The social contract that has underpinned growth and political stability in the Western world since World War II has broken down. Houses, health care and higher education have become unaffordable to a majority of people, while the burden of unregulated monopolies, globalization and uncontrolled immigration has fallen disproportionately on the lower and middle classes.
Wrapped in political correctness, an increasingly out of touch Western elite continues catering to special interests and fails to grasp the urgency for change. Populist movements harnessing public anger appear unable to propose and implement effective solutions.
The last financial crisis was bad enough. But the next crisis will spread deeper and wider. And yet we stand economically, politically and most of all intellectually unprepared.
This is the story of how we have arrived at the brink of disaster and how we can move away from the win-lose policies of recent decades to restore much-needed balance.START READING →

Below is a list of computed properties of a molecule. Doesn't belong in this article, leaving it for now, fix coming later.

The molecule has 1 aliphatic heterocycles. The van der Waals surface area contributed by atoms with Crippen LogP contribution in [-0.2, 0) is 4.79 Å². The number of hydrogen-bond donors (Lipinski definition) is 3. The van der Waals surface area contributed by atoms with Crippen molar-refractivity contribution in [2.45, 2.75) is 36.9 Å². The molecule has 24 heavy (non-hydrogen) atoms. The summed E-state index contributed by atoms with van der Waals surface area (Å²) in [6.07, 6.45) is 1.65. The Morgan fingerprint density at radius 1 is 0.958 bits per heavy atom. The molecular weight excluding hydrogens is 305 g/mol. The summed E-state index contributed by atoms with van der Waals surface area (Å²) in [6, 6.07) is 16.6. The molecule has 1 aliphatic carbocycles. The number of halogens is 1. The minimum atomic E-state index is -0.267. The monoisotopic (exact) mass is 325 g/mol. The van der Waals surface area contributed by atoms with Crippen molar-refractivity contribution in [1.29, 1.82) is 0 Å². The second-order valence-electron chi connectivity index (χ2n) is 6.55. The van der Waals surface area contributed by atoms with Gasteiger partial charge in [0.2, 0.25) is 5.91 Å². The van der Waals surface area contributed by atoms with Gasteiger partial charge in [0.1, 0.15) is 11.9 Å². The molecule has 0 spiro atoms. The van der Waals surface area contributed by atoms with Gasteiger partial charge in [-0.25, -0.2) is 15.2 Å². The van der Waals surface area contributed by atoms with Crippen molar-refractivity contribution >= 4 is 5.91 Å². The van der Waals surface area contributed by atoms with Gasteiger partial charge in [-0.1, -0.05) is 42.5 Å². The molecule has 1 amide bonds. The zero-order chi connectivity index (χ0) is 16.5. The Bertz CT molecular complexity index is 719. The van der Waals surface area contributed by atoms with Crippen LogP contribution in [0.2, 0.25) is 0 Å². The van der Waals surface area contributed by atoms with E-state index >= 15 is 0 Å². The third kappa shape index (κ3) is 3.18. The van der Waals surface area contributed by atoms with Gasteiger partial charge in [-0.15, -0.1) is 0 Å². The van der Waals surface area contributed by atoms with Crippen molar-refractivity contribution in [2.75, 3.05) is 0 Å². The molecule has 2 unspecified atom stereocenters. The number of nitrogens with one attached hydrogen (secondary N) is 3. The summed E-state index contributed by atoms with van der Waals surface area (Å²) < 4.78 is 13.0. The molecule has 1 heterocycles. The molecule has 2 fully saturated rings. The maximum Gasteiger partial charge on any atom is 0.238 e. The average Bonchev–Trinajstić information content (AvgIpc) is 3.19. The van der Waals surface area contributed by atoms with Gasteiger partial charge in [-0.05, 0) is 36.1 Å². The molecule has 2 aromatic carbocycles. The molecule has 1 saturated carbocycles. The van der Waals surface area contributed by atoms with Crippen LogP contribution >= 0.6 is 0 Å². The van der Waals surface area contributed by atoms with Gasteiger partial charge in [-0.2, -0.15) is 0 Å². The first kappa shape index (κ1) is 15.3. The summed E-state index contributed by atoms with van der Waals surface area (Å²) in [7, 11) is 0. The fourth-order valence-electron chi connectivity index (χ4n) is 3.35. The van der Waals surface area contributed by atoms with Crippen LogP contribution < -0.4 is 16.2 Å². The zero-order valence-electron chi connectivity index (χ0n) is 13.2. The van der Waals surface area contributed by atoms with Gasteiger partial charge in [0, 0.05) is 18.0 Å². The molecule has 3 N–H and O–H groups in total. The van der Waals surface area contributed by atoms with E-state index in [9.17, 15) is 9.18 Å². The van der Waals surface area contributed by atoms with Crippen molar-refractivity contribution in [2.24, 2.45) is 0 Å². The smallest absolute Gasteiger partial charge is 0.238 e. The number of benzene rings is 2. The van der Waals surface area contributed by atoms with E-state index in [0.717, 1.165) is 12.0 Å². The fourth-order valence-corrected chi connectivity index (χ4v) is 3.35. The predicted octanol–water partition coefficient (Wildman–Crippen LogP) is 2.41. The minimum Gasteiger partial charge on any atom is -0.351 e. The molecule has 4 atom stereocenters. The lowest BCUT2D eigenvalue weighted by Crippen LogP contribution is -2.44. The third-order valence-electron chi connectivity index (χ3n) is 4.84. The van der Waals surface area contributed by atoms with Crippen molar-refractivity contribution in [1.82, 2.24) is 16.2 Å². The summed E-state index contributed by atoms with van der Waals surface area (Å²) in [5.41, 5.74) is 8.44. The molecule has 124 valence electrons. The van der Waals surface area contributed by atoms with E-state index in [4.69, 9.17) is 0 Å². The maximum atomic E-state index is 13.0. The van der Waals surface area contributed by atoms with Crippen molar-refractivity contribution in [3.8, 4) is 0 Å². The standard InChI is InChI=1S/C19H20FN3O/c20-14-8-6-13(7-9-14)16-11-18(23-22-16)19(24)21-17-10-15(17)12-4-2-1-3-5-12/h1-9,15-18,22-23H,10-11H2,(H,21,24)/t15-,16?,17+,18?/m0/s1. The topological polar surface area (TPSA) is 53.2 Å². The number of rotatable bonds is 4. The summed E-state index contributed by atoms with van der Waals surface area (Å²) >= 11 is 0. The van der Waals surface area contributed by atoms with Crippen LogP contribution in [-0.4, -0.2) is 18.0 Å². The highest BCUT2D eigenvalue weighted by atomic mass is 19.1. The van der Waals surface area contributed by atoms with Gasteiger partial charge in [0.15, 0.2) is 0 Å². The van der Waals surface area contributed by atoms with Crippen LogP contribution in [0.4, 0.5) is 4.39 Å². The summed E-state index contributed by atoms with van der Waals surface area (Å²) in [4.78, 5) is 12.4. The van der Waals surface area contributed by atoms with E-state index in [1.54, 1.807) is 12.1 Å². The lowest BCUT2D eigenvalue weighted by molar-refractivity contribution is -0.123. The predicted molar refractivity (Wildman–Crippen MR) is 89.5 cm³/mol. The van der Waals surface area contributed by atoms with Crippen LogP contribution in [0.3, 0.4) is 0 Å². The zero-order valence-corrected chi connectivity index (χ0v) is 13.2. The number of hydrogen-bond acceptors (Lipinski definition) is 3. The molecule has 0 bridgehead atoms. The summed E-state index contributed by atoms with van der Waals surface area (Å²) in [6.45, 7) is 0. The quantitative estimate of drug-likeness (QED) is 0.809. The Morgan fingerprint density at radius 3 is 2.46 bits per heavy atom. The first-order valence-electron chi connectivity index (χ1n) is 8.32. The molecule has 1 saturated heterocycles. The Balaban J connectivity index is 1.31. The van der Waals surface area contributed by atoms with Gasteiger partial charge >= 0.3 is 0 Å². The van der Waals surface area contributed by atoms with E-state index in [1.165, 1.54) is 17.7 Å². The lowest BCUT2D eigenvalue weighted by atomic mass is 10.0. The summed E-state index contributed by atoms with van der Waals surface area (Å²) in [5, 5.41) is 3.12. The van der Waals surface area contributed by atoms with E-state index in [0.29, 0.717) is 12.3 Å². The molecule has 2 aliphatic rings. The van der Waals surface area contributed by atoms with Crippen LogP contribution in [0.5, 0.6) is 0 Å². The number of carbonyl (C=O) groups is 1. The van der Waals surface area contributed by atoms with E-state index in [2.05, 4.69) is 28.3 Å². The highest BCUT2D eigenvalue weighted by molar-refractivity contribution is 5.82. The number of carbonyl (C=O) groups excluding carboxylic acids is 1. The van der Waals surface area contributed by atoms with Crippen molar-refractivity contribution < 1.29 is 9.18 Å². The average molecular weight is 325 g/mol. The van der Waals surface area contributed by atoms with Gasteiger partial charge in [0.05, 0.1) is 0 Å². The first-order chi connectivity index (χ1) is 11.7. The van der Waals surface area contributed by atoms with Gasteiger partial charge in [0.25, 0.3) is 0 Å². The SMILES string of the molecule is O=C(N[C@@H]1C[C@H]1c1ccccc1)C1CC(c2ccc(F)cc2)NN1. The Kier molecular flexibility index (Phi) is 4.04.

KILLING US SOFTLY
Good old government money printing, fancily rebranded as Quantitative Easing, became the last decade’s answer to everything. It started appropriately, as a last ditch monetary attempt, a ‘whatever it takes’, to anesthetize us from the 2008 Financial crisis and the impending breakdown of the Euro. The underlying causes were never appropriately dealt with, and Western societies got hooked, as addicts always do. Unlimited liquidity pushed financial markets high and higher. Governments bought their own debt via their money-printing central banks. They lost any sense of fiscal restraint, let alone the will to reform. Self-congratulatory economists and central bankers continued to demonstrate a catastrophic lack of foresight. Content in their renewed prominence, they kept finding new excuse to postpone the “tapering,” that would steer monetary policy back towards a normal state. Covid is just the latest excuse. This time it could lead to a fatal overdose.
The balance sheets of major central banks have grown from from $4 trillion in 2009 to $24 trillion today. During the same period, consumer inflation has barely budged. The newly minted money simply moved from bonds to other financial assets, largely avoiding the ‘real’ economy. In the process, society at large has paid a heavy price, though the costs have been hidden a while.